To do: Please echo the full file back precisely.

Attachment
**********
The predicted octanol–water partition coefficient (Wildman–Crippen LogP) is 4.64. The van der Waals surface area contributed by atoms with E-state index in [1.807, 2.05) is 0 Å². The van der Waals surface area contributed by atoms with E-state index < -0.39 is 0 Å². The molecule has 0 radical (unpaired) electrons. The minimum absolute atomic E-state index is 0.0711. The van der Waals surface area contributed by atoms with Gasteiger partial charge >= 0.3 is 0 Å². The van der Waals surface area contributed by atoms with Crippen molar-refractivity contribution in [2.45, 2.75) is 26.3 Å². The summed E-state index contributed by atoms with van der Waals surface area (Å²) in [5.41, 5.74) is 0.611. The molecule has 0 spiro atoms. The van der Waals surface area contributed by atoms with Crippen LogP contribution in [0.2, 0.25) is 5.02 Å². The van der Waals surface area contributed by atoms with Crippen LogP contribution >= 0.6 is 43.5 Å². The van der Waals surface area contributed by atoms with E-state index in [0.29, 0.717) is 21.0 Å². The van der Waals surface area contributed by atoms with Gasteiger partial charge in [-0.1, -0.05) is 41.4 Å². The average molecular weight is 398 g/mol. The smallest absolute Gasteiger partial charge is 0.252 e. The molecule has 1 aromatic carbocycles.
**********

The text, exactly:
The predicted octanol–water partition coefficient (Wildman–Crippen LogP) is 4.64. The van der Waals surface area contributed by atoms with E-state index in [1.807, 2.05) is 0 Å². The van der Waals surface area contributed by atoms with E-state index < -0.39 is 0 Å². The molecule has 0 radical (unpaired) electrons. The minimum absolute atomic E-state index is 0.0711. The van der Waals surface area contributed by atoms with Gasteiger partial charge >= 0.3 is 0 Å². The van der Waals surface area contributed by atoms with Crippen molar-refractivity contribution in [2.45, 2.75) is 26.3 Å². The summed E-state index contributed by atoms with van der Waals surface area (Å²) in [5.41, 5.74) is 0.611. The molecule has 0 spiro atoms. The van der Waals surface area contributed by atoms with Crippen LogP contribution in [0.2, 0.25) is 5.02 Å². The van der Waals surface area contributed by atoms with Crippen LogP contribution >= 0.6 is 43.5 Å². The van der Waals surface area contributed by atoms with E-state index in [0.29, 0.717) is 21.0 Å². The van der Waals surface area contributed by atoms with Gasteiger partial charge in [-0.1, -0.05) is 41.4 Å². The average molecular weight is 398 g/mol. The smallest absolute Gasteiger partial charge is 0.252 e. The molecule has 1 aromatic carbocycles.